When was the last time you gave thanks, either to God or to another person? There are some people who complain all the time. I think they even enjoy it! They would be grumpy if they didn’t have something to complain about! Let me ask you a question: do you give thanks more often than you complain? You say, “I don’t know….” Ask someone close to you who loves you. (And then don’t argue with them when they give you an answer!) “Tell me honestly, do I complain more than I give thanks?”
There’s a lot to complain about, isn’t there. Let’s list some of those things. What do we have to complain about? (politics, the weather, aches and pains, family, not enough money, your job, your boss, your coworkers, etc.) That is a lot! With all of those things going bad in the world, we probably don’t have any reason to be thankful, do we? We do? What are some reasons we have to be thankful? (salvation, the Bible, heaven is our eternal home, physical provision, the weather, family, your job… isn’t it amazing that sometimes the same things we complain about are really the things for which we should be thankful?) Of course, the biggest reason you should be thankful is for the spiritual blessings that are yours in Christ. If you’re struggling with thankfulness, spend some time in Ephesians 1, and ask God to open the eyes of your heart in order to appreciate those blessings!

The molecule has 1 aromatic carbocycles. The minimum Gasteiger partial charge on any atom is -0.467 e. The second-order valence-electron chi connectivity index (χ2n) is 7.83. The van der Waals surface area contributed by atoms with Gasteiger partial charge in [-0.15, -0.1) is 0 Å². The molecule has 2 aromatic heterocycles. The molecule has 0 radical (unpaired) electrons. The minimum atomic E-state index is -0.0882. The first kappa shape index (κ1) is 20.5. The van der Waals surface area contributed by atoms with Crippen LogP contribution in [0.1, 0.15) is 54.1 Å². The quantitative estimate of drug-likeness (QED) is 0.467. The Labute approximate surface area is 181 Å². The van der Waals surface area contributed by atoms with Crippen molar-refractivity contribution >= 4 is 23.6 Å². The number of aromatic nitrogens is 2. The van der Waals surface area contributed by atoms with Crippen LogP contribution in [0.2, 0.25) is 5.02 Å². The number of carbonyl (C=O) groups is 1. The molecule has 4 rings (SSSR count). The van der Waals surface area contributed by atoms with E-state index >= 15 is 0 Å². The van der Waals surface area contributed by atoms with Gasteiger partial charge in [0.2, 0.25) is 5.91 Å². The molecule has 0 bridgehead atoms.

The pagans among whom the Thessalonians lived considered it a duty to thank the gods for sending them blessings. What’s the difference between that and this? Pagans thanked the gods out of obligation, and only when things went well for them (because they wanted the gods to send them more blessings!) Christians express the gratitude that comes from our hearts, and we do so at all times.
What does the phrase, “in everything” in v. 18 mean? “In everything give thanks.” It means, “Give thanks in every circumstance.” Now, notice that it doesn’t say, “For everything give thanks.” It says, “In everything give thanks.” Now, we probably shouldn’t read too much into that because Ephesians 5:20 does say, “For everything give thanks.” But I think it’s worth pointing out that technically, we do not thank God for the bad things. We thank Him for how He is using those things for His glory and our good, but we do not technically thank Him for the things themselves. I don’t thank God that fifty people were killed in a mosque attack in Christchurch, New Zealand. That was not God’s doing. Now, in one sense, it was His doing, because God is sovereign. But in another sense, it was not His doing, because God never sins. He is not responsible for that crime. Does that make sense?
The point is that you do not need to feel obligated to feel thankful for the trials themselves. I can remember trying to thank God for the bad things themselves because I thought that was what I was supposed to do. “God, thank you that my car won’t start.” That just felt really odd, and for good reason! You don’t need to do that! What you do need to do is to thank God for how He is using those trials for His glory and your good. No matter how bad it gets, there are always lots of things for which to be thankful!